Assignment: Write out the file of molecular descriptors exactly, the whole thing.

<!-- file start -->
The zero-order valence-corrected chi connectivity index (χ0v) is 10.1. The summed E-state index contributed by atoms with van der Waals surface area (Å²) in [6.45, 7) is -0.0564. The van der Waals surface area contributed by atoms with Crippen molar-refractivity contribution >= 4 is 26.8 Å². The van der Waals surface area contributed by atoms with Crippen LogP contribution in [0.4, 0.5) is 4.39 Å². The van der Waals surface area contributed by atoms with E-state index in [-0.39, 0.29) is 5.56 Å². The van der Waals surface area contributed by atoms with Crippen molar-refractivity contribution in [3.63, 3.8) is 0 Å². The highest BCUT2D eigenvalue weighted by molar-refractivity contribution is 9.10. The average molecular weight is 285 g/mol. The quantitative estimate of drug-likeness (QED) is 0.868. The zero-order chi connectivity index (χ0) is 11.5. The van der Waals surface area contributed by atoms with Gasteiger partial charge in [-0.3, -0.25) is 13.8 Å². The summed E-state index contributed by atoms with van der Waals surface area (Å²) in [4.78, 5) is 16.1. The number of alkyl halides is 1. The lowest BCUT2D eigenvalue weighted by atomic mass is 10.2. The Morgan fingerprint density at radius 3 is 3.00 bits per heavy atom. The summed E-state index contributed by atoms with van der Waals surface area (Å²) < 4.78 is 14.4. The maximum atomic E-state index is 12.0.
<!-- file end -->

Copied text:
The zero-order valence-corrected chi connectivity index (χ0v) is 10.1. The summed E-state index contributed by atoms with van der Waals surface area (Å²) in [6.45, 7) is -0.0564. The van der Waals surface area contributed by atoms with Crippen molar-refractivity contribution >= 4 is 26.8 Å². The van der Waals surface area contributed by atoms with Crippen LogP contribution in [0.4, 0.5) is 4.39 Å². The van der Waals surface area contributed by atoms with E-state index in [-0.39, 0.29) is 5.56 Å². The van der Waals surface area contributed by atoms with Crippen molar-refractivity contribution in [3.63, 3.8) is 0 Å². The highest BCUT2D eigenvalue weighted by molar-refractivity contribution is 9.10. The average molecular weight is 285 g/mol. The quantitative estimate of drug-likeness (QED) is 0.868. The zero-order chi connectivity index (χ0) is 11.5. The van der Waals surface area contributed by atoms with Gasteiger partial charge in [-0.3, -0.25) is 13.8 Å². The summed E-state index contributed by atoms with van der Waals surface area (Å²) in [4.78, 5) is 16.1. The number of alkyl halides is 1. The lowest BCUT2D eigenvalue weighted by atomic mass is 10.2. The Morgan fingerprint density at radius 3 is 3.00 bits per heavy atom. The summed E-state index contributed by atoms with van der Waals surface area (Å²) < 4.78 is 14.4. The maximum atomic E-state index is 12.0.